692, 256,354 77 598,617,092 73 592,906,769 07 505,009,231 52 510,050,351 61 599,521,769 95 638.909,418 44

(CONTINUED ON NEXT PAGE.]

Amount

25,005,828 76 27,070,876 96

983,318,685 76

$2,588,8740

Amount out.
TITLE.

Amount out. Amount out. | Amount out. Amount out. Amount out. Amount out.

standing June standing June standing June standing June standing June standing June standing June
(Continued.)

30, 1872.
30, 1873.
30, 1874.
30, 1075.
30, 1876.
30, 1877,

30, 1878.
State Bank Circulation

$1,700,935 CO $1,294,470 00 $1,009,021 00 $786,814 00 $658,938 00 $521,611 10
National Bank Circulation.

$426,504 00
337,664,795 00 347,267,061 00 351,981, 32 00 354,408,008 00 332,998,336 00 317,048,872 00
Demand Notes.

88,296 25
79,967 511

324,514,284 00
76,7.2 50
719,107 511

66,917 50
Legal tender Notes.

63,962 50

62,297 50
357,500,000 00 36,000,000 00 382,000,000 (0 375,771,580 00 369,772,284 00 359,764,332 00
One and two-year Notes of 1863.

346,681,016 00
167,522 00 142,105 00 127,625 00 113,375 00 104,705 00

95,725 00
Compound-interest Notes..
593,520 00

90,485 00
479,400 00 415,210 00 367,390 01) 328,760 00

296,630 00 274,920 00
Fractional Currency

40,855,835 27 44,799,365 44 45,881,295 67 42,129, 424 19 34,446,595 39 20,403,137 34 16,547,768 77
Total amount in Currency.

738,570,903 52 750,062,368 94 781,490,916 17 773,646,728 69 738,376,535 9 698,194,269 84 688,597,275 27
Value of the paper dollar as compared
with coin, July 1 of each year.

$287.5
$0 86.4
$0 91
$0 87.21
$0 89.5
$0 94.7

$0 99.4 Value of currency in gold.

646,249,540 58 648,054,886 76 711,156,733 71 674,619,947 42 660,846,999 62 661,189,973 54 684,465,691 62

(NOTE 1.)-On the 28th of February, 1862, the date of reports nearest to the passage of the “Legal.tender act," there were outstandingDemand Notes

$57,390,000

(NOTE 3.)-On the 28th of February, 1863, the date of reports nearest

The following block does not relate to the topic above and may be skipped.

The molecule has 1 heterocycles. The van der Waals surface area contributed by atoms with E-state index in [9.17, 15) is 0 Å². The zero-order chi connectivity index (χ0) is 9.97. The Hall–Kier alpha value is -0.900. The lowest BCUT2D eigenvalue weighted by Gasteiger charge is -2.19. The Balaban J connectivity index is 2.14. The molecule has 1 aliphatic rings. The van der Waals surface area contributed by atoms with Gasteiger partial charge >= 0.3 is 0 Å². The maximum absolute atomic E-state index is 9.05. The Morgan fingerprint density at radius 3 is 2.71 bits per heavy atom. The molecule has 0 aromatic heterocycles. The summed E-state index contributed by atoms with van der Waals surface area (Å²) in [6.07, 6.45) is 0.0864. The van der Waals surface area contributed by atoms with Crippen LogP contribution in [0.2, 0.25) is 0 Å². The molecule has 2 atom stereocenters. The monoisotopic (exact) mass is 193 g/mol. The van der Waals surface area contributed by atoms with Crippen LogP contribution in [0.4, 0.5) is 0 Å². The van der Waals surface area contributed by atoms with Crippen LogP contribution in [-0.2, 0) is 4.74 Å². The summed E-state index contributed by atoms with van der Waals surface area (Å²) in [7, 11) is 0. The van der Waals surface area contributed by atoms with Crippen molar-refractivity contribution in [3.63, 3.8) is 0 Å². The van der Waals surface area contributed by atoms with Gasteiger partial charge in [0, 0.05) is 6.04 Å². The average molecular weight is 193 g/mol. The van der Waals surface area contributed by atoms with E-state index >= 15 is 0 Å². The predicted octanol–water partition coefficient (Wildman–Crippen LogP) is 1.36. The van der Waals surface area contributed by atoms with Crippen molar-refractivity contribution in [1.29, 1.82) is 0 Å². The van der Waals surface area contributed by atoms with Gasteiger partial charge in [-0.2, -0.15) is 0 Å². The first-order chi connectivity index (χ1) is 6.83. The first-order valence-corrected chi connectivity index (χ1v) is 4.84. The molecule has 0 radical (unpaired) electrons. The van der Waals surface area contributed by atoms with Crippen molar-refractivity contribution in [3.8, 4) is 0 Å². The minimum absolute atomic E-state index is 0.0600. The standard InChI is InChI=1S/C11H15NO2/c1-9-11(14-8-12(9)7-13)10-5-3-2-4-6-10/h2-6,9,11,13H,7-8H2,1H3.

to the passage of the act authorizing the issue of One and Two-year,
and Compound interest Notes, and an additional issue of $150,000,000
Legal-tender Notes, there were outstanding-
Demand Notes

$6,469,105 75
Legal.tender Notes

291,836,000 00 Fractional Currency

15,926,000 00

$314,231,105 75

(NOTE 2.)–On the 30th of June, 1862, the date of reports nearest to
the passage of the “Fractional Currency act," and the act authorizing
an arditional issue of $150,000,000 Legal tender Notes, there were ont.
standing,
Demand Notes.

$53,040,000 Legal-tender Notes.

96,620,000

(NOTE 4.)-The amount of State and National Bank circulation is com. piled from the reports of the Comptroller of the Currency at the nearest dates obtainable to the end of each fiscal year; the other amounts are taken from the official printed reports of the Secretary of the Treasury.

$149,660,000

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If we limit the term “currency" to non-interest bearing, and paper not maturing at any specified time, the actual value of such currency in 1865 will be found to be over $240,000,000 less than at the present time.

The large volume of currency that it is claimed was in circulation in 1865, is made up by counting as currency all “certificates of deposit, certificates of debt, one and two year, and compound interest bearing notes, and 7-30 three year notes," and it is the paying or funding of these “temporary loans” that it is claimed constituted the contraction complained of. But it is manifestly an absurd claim: for the dates and terms on the face of these obligations made them payable at a certain fixed time, and having issued them as loans the Government was compelled to redeem them at maturity or sacrifice its honor and credit by failing to do so. It is equally absurd to attribute the panic to the redemption of these notes and bonds; for these all being issued prior to September ist, 1865, and none of them having over three years to run, were necessarily all redeemed prior to September ist, 1868. The intervening years and the three succeeding years are admitted to have been years of the greatest activity, and the panic did not come until September 1873. But a careful study of the tables, laws, and explanations which form the body of this pamphlet will enable every man who will devote a little attention to the subject, to form an intelligent and correct judgement of his own upon this deeply important question.